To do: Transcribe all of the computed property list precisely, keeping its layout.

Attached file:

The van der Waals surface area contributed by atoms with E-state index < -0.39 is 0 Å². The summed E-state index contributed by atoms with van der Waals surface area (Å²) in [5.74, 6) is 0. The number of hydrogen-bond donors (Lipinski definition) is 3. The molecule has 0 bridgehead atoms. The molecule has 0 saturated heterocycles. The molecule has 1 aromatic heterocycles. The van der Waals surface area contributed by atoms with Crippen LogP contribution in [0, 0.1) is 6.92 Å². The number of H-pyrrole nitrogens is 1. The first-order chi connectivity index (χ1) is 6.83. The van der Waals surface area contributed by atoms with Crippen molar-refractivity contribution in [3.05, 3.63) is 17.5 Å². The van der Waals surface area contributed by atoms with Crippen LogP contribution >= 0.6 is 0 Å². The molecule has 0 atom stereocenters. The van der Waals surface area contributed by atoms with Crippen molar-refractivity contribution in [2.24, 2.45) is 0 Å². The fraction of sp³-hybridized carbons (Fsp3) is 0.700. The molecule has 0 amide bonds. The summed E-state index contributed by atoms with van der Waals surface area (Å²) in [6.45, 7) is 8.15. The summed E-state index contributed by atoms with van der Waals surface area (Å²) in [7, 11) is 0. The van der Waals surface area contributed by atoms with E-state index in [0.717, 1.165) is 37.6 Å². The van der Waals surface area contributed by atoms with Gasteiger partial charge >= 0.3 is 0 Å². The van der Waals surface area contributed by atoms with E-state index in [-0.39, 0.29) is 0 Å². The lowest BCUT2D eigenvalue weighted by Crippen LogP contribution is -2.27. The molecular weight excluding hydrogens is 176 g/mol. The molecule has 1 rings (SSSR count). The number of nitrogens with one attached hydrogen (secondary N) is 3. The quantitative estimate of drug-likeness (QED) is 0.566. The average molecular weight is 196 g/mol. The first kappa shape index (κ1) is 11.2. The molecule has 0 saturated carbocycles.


The van der Waals surface area contributed by atoms with E-state index < -0.39 is 0 Å². The summed E-state index contributed by atoms with van der Waals surface area (Å²) in [5.74, 6) is 0. The number of hydrogen-bond donors (Lipinski definition) is 3. The molecule has 0 bridgehead atoms. The molecule has 0 saturated heterocycles. The molecule has 1 aromatic heterocycles. The van der Waals surface area contributed by atoms with Crippen LogP contribution in [0, 0.1) is 6.92 Å². The number of H-pyrrole nitrogens is 1. The first-order chi connectivity index (χ1) is 6.83. The van der Waals surface area contributed by atoms with Crippen molar-refractivity contribution in [3.05, 3.63) is 17.5 Å². The van der Waals surface area contributed by atoms with Crippen LogP contribution >= 0.6 is 0 Å². The molecule has 0 atom stereocenters. The van der Waals surface area contributed by atoms with Crippen molar-refractivity contribution in [2.24, 2.45) is 0 Å². The fraction of sp³-hybridized carbons (Fsp3) is 0.700. The molecule has 0 amide bonds. The summed E-state index contributed by atoms with van der Waals surface area (Å²) in [6.45, 7) is 8.15. The summed E-state index contributed by atoms with van der Waals surface area (Å²) in [7, 11) is 0. The van der Waals surface area contributed by atoms with E-state index in [0.717, 1.165) is 37.6 Å². The van der Waals surface area contributed by atoms with Gasteiger partial charge >= 0.3 is 0 Å². The van der Waals surface area contributed by atoms with E-state index in [-0.39, 0.29) is 0 Å². The lowest BCUT2D eigenvalue weighted by Crippen LogP contribution is -2.27. The molecular weight excluding hydrogens is 176 g/mol. The molecule has 1 rings (SSSR count). The number of nitrogens with one attached hydrogen (secondary N) is 3. The quantitative estimate of drug-likeness (QED) is 0.566. The average molecular weight is 196 g/mol. The first kappa shape index (κ1) is 11.2. The molecule has 0 saturated carbocycles.